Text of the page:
The Voter Confidence Act passed by the Tennessee General Assembly in 2008 is a creation of “the liberal wing of the liberal party” and a “bad idea,” according to Bill Giannini, the chairman of the Shelby County Election Commission.
In particular, said Giannini in the course of remarks Monday night to members of the Southeast Shelby Republican Club at Perkins Restaurant on Germantown Parkway, “it would be insanity to go back to paper ballots.” As Giannini noted, the law mandates statewide voting in 2010 by optical scanning machines — a process in which paper ballots are read and tabulated electronically, with the originals maintained for possible recount purposes as a “paper trail.”
The paper costs by themselves would be “astronomical,” said Giannini, who argued further that to carry out the mandate next year requires state-of-the-art optical-scanning devices certified by both the state and federal governments and that” no such animal” exists.
Giannini, a former chairman of the Shelby County Republican Party, thus concurred with arguments made by state Election Coordinator Mark Goins and by Secretary of State Tre Hargett. Both are Republicans who ascended to their offices as a consequence of Republican victories in 2008 legislative races that gave the GOP a majority in both houses of the legislature.
The Voter Confidence Act has been stoutly defended by leading Democrats, including state House Majority Leader Gary Odom of Nashville and state Democratic Party chairman Chip Forrester, who maintain that Republicans are using sham arguments to delay implementation of the Act.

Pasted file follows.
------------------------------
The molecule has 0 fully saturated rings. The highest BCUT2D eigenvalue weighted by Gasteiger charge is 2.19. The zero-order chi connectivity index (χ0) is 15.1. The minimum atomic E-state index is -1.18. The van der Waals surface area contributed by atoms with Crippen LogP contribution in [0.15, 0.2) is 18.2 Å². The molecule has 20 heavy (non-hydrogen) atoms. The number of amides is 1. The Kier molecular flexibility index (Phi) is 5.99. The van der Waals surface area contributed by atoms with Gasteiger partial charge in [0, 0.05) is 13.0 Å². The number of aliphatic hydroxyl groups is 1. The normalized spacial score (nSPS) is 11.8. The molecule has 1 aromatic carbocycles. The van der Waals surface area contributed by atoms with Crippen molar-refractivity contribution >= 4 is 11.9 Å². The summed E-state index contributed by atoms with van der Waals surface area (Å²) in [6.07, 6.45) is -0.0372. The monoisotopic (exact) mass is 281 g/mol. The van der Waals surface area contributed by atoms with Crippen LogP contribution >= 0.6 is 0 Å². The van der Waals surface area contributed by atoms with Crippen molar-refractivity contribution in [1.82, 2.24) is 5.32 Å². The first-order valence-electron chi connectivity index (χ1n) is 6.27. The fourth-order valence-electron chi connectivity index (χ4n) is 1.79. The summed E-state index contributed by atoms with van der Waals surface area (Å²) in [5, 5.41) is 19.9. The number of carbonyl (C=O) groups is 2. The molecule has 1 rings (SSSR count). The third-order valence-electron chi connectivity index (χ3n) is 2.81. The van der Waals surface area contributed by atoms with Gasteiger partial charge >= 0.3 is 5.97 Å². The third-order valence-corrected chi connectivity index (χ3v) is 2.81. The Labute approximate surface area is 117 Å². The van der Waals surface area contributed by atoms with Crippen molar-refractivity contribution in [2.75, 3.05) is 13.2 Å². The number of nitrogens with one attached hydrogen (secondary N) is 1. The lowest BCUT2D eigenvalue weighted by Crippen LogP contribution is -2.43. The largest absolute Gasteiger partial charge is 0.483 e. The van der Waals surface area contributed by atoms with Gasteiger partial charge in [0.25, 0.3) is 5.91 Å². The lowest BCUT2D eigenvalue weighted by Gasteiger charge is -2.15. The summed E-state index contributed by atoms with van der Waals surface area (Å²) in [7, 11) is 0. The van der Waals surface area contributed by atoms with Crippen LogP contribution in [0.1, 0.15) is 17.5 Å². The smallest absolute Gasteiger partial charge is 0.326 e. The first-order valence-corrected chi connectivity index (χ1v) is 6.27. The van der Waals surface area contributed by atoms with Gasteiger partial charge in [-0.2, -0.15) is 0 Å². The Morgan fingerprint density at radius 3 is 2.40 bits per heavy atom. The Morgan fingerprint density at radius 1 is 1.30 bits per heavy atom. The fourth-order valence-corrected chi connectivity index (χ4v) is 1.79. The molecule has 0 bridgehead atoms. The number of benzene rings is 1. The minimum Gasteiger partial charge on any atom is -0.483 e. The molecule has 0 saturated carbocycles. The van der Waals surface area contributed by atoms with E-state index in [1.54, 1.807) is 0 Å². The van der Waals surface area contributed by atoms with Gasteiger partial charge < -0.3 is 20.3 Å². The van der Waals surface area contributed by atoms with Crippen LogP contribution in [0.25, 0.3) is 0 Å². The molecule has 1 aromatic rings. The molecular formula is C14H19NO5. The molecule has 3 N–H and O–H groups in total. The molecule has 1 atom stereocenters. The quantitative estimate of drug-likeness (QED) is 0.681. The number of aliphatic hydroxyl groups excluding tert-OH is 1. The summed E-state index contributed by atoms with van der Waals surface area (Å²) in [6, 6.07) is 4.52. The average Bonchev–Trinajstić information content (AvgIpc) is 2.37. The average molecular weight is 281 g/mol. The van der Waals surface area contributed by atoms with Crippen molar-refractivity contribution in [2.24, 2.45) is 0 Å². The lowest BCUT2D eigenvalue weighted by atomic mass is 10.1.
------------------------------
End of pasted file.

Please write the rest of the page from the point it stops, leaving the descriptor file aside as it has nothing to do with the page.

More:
Giannini contended that even the Democratic members of the local Election Commission agreed that to try to implement the act next year would be impractical, but he said the commission had” no choice but to comply” without emergency relief by the legislature.
The electronic voting machines now in use in Shelby County are acceptably accurate, argued Giannini, who maintained that to rig a vote with them would necessitate “a conspiracy of unbelievable magnitude.”
Another immediate concern of the local commission is to update voter rolls, which still contain the names of numerous deceased people, according to Giannini. He said there might be “forty or fifty thousand names” that shouldn’t be on the rolls for one reason or another.
Yet another priority is to create at least two new early voting sites in eastern Shelby County, Giannini said. He maintained that the current pattern of 12 “Democratic” sites and 6 “Republican” sites is inequitable.
Giannini also advocated stricter voter ID measure to prevent fraud, and called for Republican pollworkers to volunteer for deployment at inner-city precinct locations. He was optimistic that instant runoff voting, approved in a countywide referendum last year, could streamline elections and curtail expenses but said implementing such voting would not be feasible by next year.
On the big issue of the day, whether and when there will be a special election to succeed Mayor Willie Herenton, Giannini acknowledged that Herenton had apparently informed media people on Monday that he'd be leaving the office on July 30, but there was still a hitch.
"We can't do a thing until we get certification from the City Council of the minutes of their last meeting," he said. Giannini referred to the meeting two weeks ago at which the council officially declared a mayoral vacancy as of July 31. An effort to pass a "same-night minutes" resolution failed by one vote, however, and, as the Election Commission head said at the time, "that ties our hands."